U.S. District Judge James Boasberg in Washington, D.C. ordered the pipeline shut down Monday, July 6, an action cheered by some on cultural, environmental and safety grounds. But the action is very detrimental to this bill and to the state’s economy, according to Nathe, and he can’t stress enough - our oil revenue is all predicated on this. Here we thought we were just getting over the pandemic. Things were starting to look up here a little bit.

"The initial flow of oil tax revenue is dedicated largely to the state’s general fund, which means any decrease in oil production and price delays the filling of revenue “buckets” intended for cities, counties and airports," said Joe Morrissette, director of the Office of Management and Budget. Morrissette explained that the problem with having them at the end of the flow of buckets is that they are a little bit more at risk. According to the numbers, he believes it’s likely that out of the $250 million that the legislature anticipated would be allocated through to those infrastructure buckets that were created in that operation, only about $30 million will be received or allocated out of those funds.

“There has been meetings and discussion all spring and summer as to how we will face the upcoming budget and the Prairie Dog Funding. It will be a priority to us in the upcoming session as we fully understand the sweeping effect this unprecedented time has in our state and nation,” Myrdal said.

With the current Republican majority government stating this can wait till the next legislative session in 2021, the North Dakota Democratic-NPL disagrees. Shortly after it became clear the Prairie Dog Funding would fall short, Dem-NPL legislators introduced a $1 billion infrastructure bond plan that would have ensured that the Prairie Dog Program could move forward despite the ongoing oil and gas bust.

“Engineering happens long before bids are offered and projects begun. In Cavalier County’s case, as in the repair of slide project on County 55 through the Gorge, local funds were used in the engineering process. When funds became available through windfall tax receipts, that project was made possible and included funding for engineering,” says District 10 Dem-NPL House candidate Elsie Magnus. “When I left office, I urged commissioners to continue to advocate for improvement of the only decent road from west to east between Highway 5 and the Canadian Border. As happened previously, engineering was done but without the Prairie Dog Bill, the considerable cost makes it prohibitive to even begin. That leaves Cavalier County holding the bag for the cost of engineering, which by the time the legislature decides funds are available, may need to be redone.”

As current Republican leaders at the state legislature tell counties and towns to put necessary infrastructure projects on hold as another oil and gas bust halts the Prairie Dog Program, the Democratic legislators say they had anticipated the resulting shortfall. Their introduction of a $1 billion bond plan and call for a special session to address it to avoid the current situation with Prairie Dog fell on deaf ears.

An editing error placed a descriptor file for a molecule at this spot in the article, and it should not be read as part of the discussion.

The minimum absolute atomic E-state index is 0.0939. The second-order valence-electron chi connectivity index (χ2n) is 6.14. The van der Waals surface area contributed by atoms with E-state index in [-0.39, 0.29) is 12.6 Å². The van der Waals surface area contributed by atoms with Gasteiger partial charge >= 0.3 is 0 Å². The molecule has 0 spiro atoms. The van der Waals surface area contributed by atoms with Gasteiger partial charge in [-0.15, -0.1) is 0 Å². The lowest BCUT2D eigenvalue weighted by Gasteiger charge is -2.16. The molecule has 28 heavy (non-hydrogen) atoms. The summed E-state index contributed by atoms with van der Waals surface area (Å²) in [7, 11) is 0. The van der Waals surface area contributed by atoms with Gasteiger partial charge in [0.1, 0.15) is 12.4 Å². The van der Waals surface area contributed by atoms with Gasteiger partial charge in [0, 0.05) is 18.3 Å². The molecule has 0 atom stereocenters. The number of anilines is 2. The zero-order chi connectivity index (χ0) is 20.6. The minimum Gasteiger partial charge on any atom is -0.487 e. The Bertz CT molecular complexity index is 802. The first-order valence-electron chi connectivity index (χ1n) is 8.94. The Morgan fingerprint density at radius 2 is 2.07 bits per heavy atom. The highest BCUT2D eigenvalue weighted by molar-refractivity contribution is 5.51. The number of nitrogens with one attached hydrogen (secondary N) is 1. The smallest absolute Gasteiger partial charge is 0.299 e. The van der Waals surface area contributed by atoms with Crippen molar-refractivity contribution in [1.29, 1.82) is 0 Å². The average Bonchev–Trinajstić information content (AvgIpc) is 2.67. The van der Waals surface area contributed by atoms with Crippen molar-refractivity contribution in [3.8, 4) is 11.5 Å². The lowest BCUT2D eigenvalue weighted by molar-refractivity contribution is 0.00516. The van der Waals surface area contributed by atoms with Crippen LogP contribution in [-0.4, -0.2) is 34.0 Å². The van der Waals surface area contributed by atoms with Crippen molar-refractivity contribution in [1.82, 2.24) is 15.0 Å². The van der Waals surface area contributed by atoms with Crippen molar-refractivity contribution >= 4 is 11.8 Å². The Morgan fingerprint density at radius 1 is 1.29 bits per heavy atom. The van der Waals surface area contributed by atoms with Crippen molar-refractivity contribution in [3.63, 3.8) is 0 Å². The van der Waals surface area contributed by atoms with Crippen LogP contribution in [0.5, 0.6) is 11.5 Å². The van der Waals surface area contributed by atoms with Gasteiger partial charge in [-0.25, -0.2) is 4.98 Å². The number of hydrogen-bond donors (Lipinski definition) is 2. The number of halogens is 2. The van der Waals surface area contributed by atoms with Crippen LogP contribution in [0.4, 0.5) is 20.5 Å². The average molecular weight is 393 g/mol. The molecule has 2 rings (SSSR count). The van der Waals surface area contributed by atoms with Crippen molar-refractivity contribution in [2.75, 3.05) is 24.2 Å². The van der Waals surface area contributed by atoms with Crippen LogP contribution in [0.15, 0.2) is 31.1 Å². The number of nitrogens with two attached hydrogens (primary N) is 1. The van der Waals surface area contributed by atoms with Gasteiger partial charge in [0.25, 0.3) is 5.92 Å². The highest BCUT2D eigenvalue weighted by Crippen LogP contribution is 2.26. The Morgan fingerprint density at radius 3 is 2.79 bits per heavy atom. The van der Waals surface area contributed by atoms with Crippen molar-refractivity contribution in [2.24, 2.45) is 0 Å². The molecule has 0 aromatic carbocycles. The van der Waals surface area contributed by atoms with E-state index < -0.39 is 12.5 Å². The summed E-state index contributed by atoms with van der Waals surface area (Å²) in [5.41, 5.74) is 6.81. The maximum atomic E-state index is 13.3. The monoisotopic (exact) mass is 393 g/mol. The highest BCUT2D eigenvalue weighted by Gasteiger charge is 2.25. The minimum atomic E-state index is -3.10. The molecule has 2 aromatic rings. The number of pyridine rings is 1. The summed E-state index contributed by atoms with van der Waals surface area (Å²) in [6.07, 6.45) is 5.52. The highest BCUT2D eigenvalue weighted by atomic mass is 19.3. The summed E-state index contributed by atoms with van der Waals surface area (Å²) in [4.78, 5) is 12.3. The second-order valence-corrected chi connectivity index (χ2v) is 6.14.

“North Dakota's infrastructure is the backbone of our state's economy but having received a GPA letter grade of C means the infrastructure in our state is in mediocre condition. The decision to approve $33.2 million in federal CARES Act funds by the North Dakota Emergency Fund aimed at reclaiming abandoned oil wells takes away funding needed to work on local infrastructure, specifically Langdon street repair,” District 10 Dem-NPL Senate candidate Charlie Hart stated.

Hart notes that county commissions across the district are beginning to work on next year's budget, and in conversations he has had with Pembina County commissioners, they indicate the budget will need to be very tight.

“Our District needs Prairie Dog Funding; this would go directly to counties and cities for infrastructure work, but the governor rejected a proposal to call for a special session to fund the Prairie Dog Program, stating the next legislature could provide funding. This delays money needed now for infrastructure until at least next summer. In my opinion, this is unacceptable. I am running for the Senate from District 10 and believe decisions involving large sums of money should be analyzed, discussed, and implemented with local input,” Hart stated.

While the NDGOP assures residents and local governments that Prairie Dog money is coming eventually. Instead, the minority party in the state is advocating for careful and fiscally responsible planning, like the $1 billion infrastructure bond plan Dem-NPL legislators introduced along with a call for a special session.

“There was a request for a special session to address the loss of funds and include input from all legislators, not just the chosen six who are making decisions for all North Dakota voter/tax payers. We need representation for our district to step forth and ask for a special session as many of their constituents feel legislation without representation is not in our best interests,” Magnus said.

Ryan Skor, director of finance in the Office of State Treasurer, said the revenue forecast will be updated in August. Skor explained that when the bill was first discussed in the legislature and ultimately passed, the forecast for oil and gas revenue was much higher than what we're seeing now. Now that oil and gas revenues have fallen significantly in the last couple months, it currently seems unlikely that revenue will be able to fund the main Prairie Dog buckets. This leaves little to no hope for the benefits to be distributed in this biennium.